Above: Henry, surrounded by components of cabinetry at the Taos workshop where her furniture is made.


Find out more about Emily Henry’s work at workshop's site or her personal site.

DESIGNER EMILY HENRY named her beautifully crafted collection of furniture “Millicent” in honor of Taos style queen Millicent Rogers, who absorbed regional influences and became a 20th-century icon of Southwestern chic. It’s a fitting choice: Henry herself displays more than a dash of flair at our interview, dressed in slim tailored charcoal pants and a black tunic, a bright geometric silk scarf tied as a sash around her waist, sleek modern silver-and-turquoise bracelets gleaming at her wrist.

First question: Of all the inspirational figures Henry could name her furniture collection for, why did she choose Millicent?

“She was the woman who came to Taos and left all conformity behind,” says Henry, offering tea and cookies in the cozy living room of her mother’s rambling Taos home, where she grew up. Unlike the Standard Oil heiress Rogers, who was raised within high society’s rigid expectations and then broke free, Henry grew up in creative, freewheeling style in the Rainbow Family commune, living on the Mabel Dodge Luhan compound, the daughter of modernist architect and inventor William Mingenbach and artist Jane Mingenbach.

As a kid she was surrounded by open spaces, artists, and seekers, including neighbor Dennis Hopper, who once scolded young Henry for giggling at one of his guests who had remarkably large lips: Mick Jagger.

“My upbringing in Taos taught me not to be afraid of my humanity, of being different,” says Henry.

Her work at Emily Henry Interiors in Santa Fe and her Millicent designs certainly add a different spin to what we think of as New Mexican, while still honoring the state’s culture. Her mom’s living room, decorated with a casual mix of midcentury modern, Navajo, and WPA pieces, reveals the genesis of Henry’s aesthetic.

“This is what my parents did,” says Henry, glancing around. “They did it because they liked it and it was what they had. They were so ahead of their time.” She gestures to a WPA chair bought for a song from the old Harwood Library. “To us now it looks like a traditional chair, but when it was made it was very modern.”

This is also the house where she learned resourcefulness from parents who did everything themselves, from canning food to making lace.

“We couldn’t buy a window. Dad had to make it,” says Henry, recalling that she always had lots of chores. Once she and her brother made plans to go out, but her father said they had to do a job for him first. The siblings fumed as they waited for him to return late from his office and presented them with a complicated drawing of a gate they were to make from found objects.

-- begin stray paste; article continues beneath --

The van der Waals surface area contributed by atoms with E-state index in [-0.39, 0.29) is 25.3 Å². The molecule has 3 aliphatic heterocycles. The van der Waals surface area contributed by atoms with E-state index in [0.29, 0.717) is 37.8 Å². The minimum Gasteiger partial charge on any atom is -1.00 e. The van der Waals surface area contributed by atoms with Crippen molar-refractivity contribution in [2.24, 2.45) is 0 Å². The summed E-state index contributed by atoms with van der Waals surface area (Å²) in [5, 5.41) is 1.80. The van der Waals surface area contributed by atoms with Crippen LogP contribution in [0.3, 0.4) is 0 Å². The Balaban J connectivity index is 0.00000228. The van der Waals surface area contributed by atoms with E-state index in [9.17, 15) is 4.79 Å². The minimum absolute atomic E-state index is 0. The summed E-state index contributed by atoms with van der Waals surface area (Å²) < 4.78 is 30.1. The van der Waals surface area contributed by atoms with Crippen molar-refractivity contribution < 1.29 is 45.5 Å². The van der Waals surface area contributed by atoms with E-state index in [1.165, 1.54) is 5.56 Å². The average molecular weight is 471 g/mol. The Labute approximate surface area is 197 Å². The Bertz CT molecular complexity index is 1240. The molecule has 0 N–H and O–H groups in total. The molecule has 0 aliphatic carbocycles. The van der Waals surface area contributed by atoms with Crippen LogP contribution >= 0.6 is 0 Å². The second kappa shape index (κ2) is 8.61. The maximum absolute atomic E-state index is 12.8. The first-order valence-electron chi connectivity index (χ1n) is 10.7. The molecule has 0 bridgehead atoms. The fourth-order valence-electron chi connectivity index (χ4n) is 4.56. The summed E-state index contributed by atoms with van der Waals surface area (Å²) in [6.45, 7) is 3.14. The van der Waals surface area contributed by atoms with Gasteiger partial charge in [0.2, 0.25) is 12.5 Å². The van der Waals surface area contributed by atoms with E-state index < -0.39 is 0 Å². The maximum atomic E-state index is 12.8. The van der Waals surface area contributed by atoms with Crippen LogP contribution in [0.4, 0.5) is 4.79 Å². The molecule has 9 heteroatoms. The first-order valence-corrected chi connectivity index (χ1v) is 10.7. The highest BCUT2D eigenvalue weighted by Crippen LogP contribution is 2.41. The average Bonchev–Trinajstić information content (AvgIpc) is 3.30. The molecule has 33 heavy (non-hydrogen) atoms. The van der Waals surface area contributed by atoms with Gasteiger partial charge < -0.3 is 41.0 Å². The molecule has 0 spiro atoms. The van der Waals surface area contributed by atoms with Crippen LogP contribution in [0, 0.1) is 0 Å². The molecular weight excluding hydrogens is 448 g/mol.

Did they complete the assignment?

“Yeah, we made the gate,” Henry laughs. “It’s still out there!”

This training proved valuable when she founded her Millicent by Emily Henry collection.

“As an interior designer, I had a deep appreciation for New Mexico,” says Henry, “and I would encourage clients to put something in their home that is relevant to where we live.” Clients didn’t always want the vintage furniture that Henry suggested, so she created her own.

Handcarved 490
Every piece is hand-carved.

“I love wood, I love the smell of wood chips, I love how things are made,” she enthuses, explaining in intricate detail how her new cottonwood lumber is cut and dried for months in a special kiln. Each piece of furniture takes more than 200 hours to handcraft, carved by various craftsmen in her Taos studio and finished with brass accents by Taos jeweler Peter Gilroy and leather pulls by a former Hermès leather artisan, Béatrice Amblard.

Henry admits that she’s on a bit of a crusade to return to an earlier era of handcrafting and cottage industries, when “people were more deliberate, creative in a hands-on way.”

Her inspirations are very personal. The “Guillermo” (translation: William) series is inspired by a stool her father made for her before he died. The “Meeting in Gallup” design came from seeing birds on power lines during a drive to Gallup. She took photos, but when she drew the design, she wasn’t satisfied.

Meeting In Gallup 230Drawing the “Meeting in Gallup” design.

Puebloplum 230Three-drawer “Pueblo Plum” side tables.

Credenza Riogrande 490“Happy’s Curious Credenza,” curiously situated in the Río Grande.


“The drawings were no good, just cheesy,” she says. “My epiphany after 13 hours of drawing was that the birds were Native American, the birds were dancers.” She drew the birds afresh in a less literal fashion, and that’s how they were carved. “If you take them off the wires, the birds could totally be human. It’s like San Geronimo Feast Day at Taos Pueblo and they are the runners.”

Future projects include creating the front desk for the new Blake Hotel in Taos Ski Valley, and she’s been approached about making custom carved dashboards for luxury cars.

“You never know how things are going to unfold,” says Henry, true to her freewheeling roots. “The minute I start being goal-oriented with Millicent, there is no joy. If I stay present and grateful and humble, that’s when it’s fun.” 

Tania Casselle